Let $H$ be a Hilbert space and $A \in \mathcal{C}(H)$ a densely defined, closed operator (so possibly unbounded) and $A^*$ its adjoint operator. Now given the condition that $A^2 = 0$, i.e. $\mathop{\mathrm{im}} A \subseteq \ker A$, the Hodge operator $$D := A + A^*$$ defined on $\mathop{\mathrm{dom}} D = \mathop{\mathrm{dom}} A ∩ \mathop{\mathrm{dom}} A^*$ is again densely defined, closed and also self-adjoint.
The question is now, whether this lemma still holds without requiring that $A^2 = 0$. That $D$ is symmetric is obvious, but I couldn't show that $\mathop{\mathrm{dom}} D = \mathop{\mathrm{dom}} D^*$. Is there maybe a good counter example?
A silly counterexample: Let $A$ be closed, symmetric but not self-adjoint. Then $A \subsetneqq A^\ast$, so $D = 2A$ is closed, symmetric but not self-adjoint. Take e.g. $A = i\frac{d}{dt}$ on the set of absolutely continuous functions with zero boundary values and square-integrable derivative on $L^2[0,1]$. –  t.b. Jun 18 '12 at 13:06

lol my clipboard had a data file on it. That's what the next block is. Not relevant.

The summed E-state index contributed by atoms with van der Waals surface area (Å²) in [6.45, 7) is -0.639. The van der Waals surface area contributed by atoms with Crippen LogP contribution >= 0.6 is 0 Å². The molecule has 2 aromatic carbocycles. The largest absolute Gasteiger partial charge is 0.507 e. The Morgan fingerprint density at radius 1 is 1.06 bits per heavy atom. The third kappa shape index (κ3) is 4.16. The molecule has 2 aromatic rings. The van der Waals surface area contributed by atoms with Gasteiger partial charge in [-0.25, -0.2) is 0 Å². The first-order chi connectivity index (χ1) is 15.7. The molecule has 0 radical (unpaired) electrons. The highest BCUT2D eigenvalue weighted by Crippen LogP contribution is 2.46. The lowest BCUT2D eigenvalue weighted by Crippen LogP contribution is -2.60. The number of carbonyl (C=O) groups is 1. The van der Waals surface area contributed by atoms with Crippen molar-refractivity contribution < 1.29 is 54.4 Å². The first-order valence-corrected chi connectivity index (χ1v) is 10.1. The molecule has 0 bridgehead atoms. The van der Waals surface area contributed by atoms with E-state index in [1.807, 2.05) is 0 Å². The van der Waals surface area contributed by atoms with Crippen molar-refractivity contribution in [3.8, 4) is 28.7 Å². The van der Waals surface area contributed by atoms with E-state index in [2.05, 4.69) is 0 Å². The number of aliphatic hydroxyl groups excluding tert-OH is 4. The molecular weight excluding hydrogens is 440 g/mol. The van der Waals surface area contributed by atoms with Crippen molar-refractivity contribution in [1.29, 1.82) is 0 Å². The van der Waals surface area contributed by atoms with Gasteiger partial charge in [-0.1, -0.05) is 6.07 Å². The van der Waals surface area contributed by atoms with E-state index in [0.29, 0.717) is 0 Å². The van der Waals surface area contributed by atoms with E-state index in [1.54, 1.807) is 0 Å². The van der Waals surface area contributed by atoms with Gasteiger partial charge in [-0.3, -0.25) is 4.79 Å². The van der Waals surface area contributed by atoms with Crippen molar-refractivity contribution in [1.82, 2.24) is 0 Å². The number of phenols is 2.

It's even worse: If $A^2\neq 0$ then in general $D$ is not even densely defined so it doesn't even have a (unique) adjoint. For example there are closed operators $A$ with $\mathrm{dom}A\cap\mathrm{dom}A^*=\{0\}$... –  Freeze_S Jun 12 at 12:39